By 1935, Ellis’ health began to decline, and by the time a correct diagnosis, that of dysphagia, or a pouch in his throat which caught the food he swallowed, was made, it was too late to operate. After slow deterioration, he died July 8, 1939.
Havelock Ellis was a transitional figure between Victorian and modern times. Believing that sex was a gift which needed to be explored, he wanted to dispel the myths and misconceptions of the Victorian view of sex. In his attempt, he established the methodology of later sexual investigation, most significantly that of Alfred Kinsey in the twentieth century. Ellis’ work was the first serious and scholarly attempt to explore and explain human sexual behavior. Using an objective and scientific approach, he brought the discussion of sex into the open. He saw his work condemned as obscene and also lived to see it sold openly throughout the world.
He was modern in his acceptance of “abnormal” sexual behavior and in his recognition of the right of women to sexual satisfaction. Overshadowed by Freud’s total system of psychology, analytical ability, and literary skill, Ellis deserves recognition as a recorder and classifier of human sexual behavior. Always a solitary individual (he never made a speech and seldom appeared in public), he was persistent, dedicated, and faithful to his beliefs and ideals.
Brome, Vincent. Havelock Ellis: Philosopher of Sex. London: Routledge and Kegan Paul, 1979. The first biography to delve into Ellis’ own sexual behavior. Draws on previously unused material made accessible to the author by Françoise Delisle, longtime companion of Ellis after his wife’s death. A highly readable account; devotes a chapter to Freud’s relations with Ellis.
Calder-Marshall, Arthur. The Sage of Sex: A Life of Havelock Ellis. New York: G. P. Putnam’s Sons, 1959. Relies heavily on two sources, Ellis’ My Life and Delisle’s Friendship’s Odyssey. Disagrees with Grosskurth on several points, most notably the account of Ellis’ death, and should be read.
Collis, John Stewart. Havelock Ellis, Artist of Life: A Study of His Life and Work. New York: William Sloane Associates, 1959. A very brief biography which presents the facts of Ellis’ life but does not interpret them. Includes excerpts from Ellis’ literary work not related to his sex studies. Should only be used as a starting point in research.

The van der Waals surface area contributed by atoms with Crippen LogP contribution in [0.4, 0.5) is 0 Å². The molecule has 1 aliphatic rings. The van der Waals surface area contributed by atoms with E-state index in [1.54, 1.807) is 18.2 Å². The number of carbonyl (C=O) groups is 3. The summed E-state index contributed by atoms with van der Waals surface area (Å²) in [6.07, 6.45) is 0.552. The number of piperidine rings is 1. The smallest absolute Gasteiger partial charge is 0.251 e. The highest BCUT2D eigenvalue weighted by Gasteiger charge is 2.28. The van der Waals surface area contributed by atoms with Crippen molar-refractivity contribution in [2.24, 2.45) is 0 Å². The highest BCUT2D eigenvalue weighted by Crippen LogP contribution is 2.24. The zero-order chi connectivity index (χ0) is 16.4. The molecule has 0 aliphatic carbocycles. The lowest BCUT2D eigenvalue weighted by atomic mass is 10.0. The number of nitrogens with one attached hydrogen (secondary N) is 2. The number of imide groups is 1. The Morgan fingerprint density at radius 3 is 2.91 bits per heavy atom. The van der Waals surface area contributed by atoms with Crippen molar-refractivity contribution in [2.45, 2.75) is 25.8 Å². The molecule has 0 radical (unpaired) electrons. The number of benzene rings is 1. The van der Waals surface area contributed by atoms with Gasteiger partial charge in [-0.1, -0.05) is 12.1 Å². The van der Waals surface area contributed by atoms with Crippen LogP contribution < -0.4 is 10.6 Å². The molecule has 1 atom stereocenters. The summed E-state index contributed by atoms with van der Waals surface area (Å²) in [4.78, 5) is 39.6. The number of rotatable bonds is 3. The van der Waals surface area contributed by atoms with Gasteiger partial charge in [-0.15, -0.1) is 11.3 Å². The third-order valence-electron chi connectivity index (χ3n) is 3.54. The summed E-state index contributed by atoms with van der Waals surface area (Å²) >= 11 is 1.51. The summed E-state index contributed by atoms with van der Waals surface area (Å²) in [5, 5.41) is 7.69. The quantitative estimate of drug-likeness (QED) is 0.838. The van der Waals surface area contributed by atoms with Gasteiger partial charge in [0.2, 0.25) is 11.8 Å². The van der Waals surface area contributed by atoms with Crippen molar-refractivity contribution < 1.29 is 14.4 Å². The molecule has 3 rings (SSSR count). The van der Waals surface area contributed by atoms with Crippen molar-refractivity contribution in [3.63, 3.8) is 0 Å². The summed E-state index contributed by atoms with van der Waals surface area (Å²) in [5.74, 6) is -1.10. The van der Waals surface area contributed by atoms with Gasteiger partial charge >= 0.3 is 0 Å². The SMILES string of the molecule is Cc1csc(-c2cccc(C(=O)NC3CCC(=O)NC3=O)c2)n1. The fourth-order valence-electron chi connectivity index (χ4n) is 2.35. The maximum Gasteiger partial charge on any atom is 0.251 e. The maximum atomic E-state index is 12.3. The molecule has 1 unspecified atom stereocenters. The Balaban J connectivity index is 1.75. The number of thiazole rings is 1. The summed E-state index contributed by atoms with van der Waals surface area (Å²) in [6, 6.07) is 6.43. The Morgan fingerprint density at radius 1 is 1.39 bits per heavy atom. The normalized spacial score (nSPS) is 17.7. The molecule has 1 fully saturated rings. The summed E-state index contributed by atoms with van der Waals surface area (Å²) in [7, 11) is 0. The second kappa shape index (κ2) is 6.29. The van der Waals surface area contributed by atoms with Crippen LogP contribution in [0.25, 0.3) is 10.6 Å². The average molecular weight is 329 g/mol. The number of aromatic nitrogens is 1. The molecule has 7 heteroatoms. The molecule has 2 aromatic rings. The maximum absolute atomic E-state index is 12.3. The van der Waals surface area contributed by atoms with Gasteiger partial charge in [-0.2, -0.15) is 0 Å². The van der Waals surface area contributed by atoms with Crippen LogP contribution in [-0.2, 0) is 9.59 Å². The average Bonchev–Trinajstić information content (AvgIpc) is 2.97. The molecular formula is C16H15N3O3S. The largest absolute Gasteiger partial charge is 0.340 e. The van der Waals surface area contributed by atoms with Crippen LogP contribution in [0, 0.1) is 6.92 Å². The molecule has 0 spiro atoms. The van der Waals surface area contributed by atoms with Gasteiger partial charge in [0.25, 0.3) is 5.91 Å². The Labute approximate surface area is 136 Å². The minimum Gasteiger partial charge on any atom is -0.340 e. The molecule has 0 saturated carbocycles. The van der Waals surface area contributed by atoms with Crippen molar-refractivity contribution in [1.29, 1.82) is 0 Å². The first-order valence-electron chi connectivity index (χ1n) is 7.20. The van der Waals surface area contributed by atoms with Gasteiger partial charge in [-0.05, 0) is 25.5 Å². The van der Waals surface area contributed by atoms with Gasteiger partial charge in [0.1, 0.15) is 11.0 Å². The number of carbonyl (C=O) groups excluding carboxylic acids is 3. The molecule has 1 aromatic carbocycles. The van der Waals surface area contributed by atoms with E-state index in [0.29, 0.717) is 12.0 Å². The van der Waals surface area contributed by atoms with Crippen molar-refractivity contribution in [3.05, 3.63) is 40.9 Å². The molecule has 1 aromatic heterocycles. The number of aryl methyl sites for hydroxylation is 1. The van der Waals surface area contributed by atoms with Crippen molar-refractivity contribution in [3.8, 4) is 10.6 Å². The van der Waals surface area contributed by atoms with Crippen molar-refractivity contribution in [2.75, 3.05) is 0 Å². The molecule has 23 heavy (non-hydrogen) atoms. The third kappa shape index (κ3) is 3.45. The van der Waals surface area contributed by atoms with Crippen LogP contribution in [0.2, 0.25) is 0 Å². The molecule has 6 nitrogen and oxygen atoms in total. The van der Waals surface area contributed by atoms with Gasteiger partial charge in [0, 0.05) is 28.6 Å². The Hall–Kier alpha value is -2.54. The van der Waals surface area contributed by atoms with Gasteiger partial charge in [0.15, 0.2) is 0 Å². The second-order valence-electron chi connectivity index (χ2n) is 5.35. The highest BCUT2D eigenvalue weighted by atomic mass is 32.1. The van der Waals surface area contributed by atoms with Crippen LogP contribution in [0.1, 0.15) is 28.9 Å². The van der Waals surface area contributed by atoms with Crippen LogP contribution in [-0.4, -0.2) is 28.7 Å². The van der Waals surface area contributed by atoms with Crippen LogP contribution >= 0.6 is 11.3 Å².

Delisle, Françoise. Friendship’s Odyssey. London: Heinemann, 1946. A confusing, sentimental account of Delisle’s early life and her twenty-year relationship with Ellis. Should be read to complete an understanding of Ellis’ relationships with women.
Goldberg, Isaac. Havelock Ellis: A Biographical and Critical Survey. London: Constable and Co., 1926. The first biography of Ellis. Goldberg corresponded with Ellis for a year and a half before writing. Devotes no attention to Ellis’ scientific work and presents his life uncritically. A onesided, favorable view of Ellis. Includes a chapter on the writings of Edith Ellis.
Grosskurth, Phyllis. Havelock Ellis: A Biography. New York: Alfred A. Knopf, 1980. Carefully prepared, complete biography. Extensive research of previously unexamined material, including Ellis’ voluminous correspondence and his pocket diaries. This must be read for an objective and scholarly view of the subject.
Peterson, Houston. Havelock Ellis: Philosopher of Love. Boston: Houghton Mifflin Co., 1928. Written while Ellis was living, this work is a study of his intellectual development and does not cover his private life. The book stops at 1927 but is valuable because of the fifty-page bibliography of Ellis’ works up to 1928. It includes a list of the contents of Ellis’ Commonplace Books (1,039 entries), books, articles, introductions, prefaces, and translations. The book itself includes some of Ellis’ poetry.